Your first real stop will be just before lunch in the town of Ouarzazate, visiting the Ksar of Ait Benhadou. This location has been the backdrop to dozens of movies, including Gladiator, Lawrence of Arabia, The Mummy and many more.


A picture of the set of Gladiator

A picture of the set of Gladiator

The tour then briefly stops at Valley of the Roses, which has some of the coolest rock formations I’ve ever seen! I felt like I was on Mars!

Color not altered at all!

Color not altered at all!

Just down the road is the hotel we stayed in for the night, at the bottom of the Dades Valley. Our room overlooked a rocky cliff and a stream. It was extremely peaceful!

The view from our room

The view from our room

The next day begins early, and the first stop was the Todra Gorge. It’s only a brief stop, as there’s not anything to do but take photos.


We stopped at Draa Valley for a tour of the area and a carpet making demonstration. draa

draa2The valley is amazing-it’s so gorgeous to walk through all of the lush green vegetation in the middle of the desert.


We went into the town and visited a carpet making shop. Factory isn’t really the right word as it’s just women sitting around making carpets on a loom. It was pretty impressive to see the huge carpets that are completely handmade. While drinking traditional Moroccan mint tea, you’ll sit around and listen to the guide talk about the carpets and life in the village. Then of course they will try to sell you carpets. They are pretty insistent but only buy if you really want one, they’re expensive. The quality is great though. If I had a way to get it home I would have purchased one!

camelsThen, finally, we made it to the Sahara Desert! This was the experience I came to Morocco to have-riding camels through the sand dunes of Erg Chebbi as the sun sets. It’s quite an adventure!

camel2P.S.- Don’t wear sandals. Your feet will get filthy and the desert is freezing at night and in the morning.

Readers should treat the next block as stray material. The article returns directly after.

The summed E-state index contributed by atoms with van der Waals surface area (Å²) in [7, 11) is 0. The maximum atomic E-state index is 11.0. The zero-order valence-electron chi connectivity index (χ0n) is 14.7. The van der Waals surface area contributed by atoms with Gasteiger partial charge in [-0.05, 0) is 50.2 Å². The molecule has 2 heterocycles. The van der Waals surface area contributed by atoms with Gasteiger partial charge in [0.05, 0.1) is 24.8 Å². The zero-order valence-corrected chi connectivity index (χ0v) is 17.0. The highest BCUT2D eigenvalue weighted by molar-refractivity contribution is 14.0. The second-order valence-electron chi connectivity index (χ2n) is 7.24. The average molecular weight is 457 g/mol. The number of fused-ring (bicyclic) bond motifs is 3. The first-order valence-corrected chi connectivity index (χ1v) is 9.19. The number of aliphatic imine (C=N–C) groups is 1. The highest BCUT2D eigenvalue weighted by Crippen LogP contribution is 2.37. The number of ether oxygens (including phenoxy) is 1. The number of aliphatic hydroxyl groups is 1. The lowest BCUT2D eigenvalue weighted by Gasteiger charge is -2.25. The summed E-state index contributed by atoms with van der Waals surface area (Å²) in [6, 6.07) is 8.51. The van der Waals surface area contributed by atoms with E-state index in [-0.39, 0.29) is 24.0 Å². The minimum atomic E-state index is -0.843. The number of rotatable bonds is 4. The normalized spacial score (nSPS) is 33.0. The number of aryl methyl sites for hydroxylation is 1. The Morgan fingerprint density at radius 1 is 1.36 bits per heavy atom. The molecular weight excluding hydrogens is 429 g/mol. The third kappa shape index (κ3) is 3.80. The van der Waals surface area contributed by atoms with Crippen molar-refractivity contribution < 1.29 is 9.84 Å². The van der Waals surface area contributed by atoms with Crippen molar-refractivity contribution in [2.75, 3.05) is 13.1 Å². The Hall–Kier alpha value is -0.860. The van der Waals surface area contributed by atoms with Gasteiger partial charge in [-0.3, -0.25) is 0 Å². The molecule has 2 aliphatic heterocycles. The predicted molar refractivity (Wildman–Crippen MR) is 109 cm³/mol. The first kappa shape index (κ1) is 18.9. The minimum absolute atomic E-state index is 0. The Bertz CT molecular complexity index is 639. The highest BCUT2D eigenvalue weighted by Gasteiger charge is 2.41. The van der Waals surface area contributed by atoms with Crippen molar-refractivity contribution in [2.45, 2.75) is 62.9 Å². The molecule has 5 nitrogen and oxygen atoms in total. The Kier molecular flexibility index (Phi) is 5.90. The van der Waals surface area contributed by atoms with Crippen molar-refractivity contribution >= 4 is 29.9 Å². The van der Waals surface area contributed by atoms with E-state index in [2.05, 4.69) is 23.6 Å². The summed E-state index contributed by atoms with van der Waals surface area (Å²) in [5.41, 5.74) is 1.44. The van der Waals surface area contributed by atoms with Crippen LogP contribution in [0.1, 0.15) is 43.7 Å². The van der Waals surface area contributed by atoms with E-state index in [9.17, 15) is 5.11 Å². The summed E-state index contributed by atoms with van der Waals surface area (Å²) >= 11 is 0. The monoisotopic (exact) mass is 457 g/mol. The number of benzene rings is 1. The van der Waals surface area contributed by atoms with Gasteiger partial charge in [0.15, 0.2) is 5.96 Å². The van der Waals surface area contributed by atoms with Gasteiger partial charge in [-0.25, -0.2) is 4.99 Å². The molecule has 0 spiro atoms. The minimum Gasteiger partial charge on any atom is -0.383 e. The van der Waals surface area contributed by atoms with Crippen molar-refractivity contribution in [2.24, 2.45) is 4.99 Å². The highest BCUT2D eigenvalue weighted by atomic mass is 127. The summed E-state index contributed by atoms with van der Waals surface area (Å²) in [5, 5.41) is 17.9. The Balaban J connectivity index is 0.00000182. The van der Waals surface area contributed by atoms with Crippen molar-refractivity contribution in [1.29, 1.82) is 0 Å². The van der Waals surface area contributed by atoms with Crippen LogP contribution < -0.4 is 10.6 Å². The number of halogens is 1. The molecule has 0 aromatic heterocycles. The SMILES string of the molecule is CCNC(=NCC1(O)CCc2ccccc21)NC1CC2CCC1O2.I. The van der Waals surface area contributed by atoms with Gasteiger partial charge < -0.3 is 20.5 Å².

ridingRiding camels across the Sahara Desert is quite uncomfortable and your butt will be really sore when you finally reach the Berber camp, but the experience is so worth it. Getting to spend the night under the most incredible star filled sky was the highlight of my trip to Morocco and I think it will be yours too! That night I had one of my favorite travel experiences ever while talking to a nomadic Berber guide about his life.

The next day is long. There’s an early morning wake up call, a camel ride back to the van at dawn, and then a 14 hour drive back to Marrakech, arriving at night. While in Marrakech, make sure you eat dinner at one of the restaurants on Jemaa el-Fna. The night view is awesome. Our tour group had dinner together to toast our amazing trip.


Jemaa el-Fna at night

Days 7-8: Marrakech

While you can absolutely spend more time in Marrakech before the Sahara tour, I’d recommend seeing it at the end as the Sahara tour is very tiring and you’ll want a couple days to recover before flying home.

Spend your days wandering the warrens of the old medina, taking in the sights and smells of spices, incense and leather.

spicesRemember to never buy anything without bargaining. I spent almost 30 minutes bargaining with a lamp seller, but walked away with a decent deal in the end and two awesome lamps.marrakech


I also bought some funky leather shoes with curly toes. Again, bargain!

If you’re burned out on shopping, consider going to the Ben Youssef Madrasa, a former Islamic school and now open to the public to tour its amazing grounds, or to the Jardin Majorelle gardens, once owned by Yves Saint Laurent.

Day 9: Head home

On Day 9, head to Marrakesh Menara Airport for your flight home.

Travel Tips

  • Morocco is a Muslim country, so dress modestly.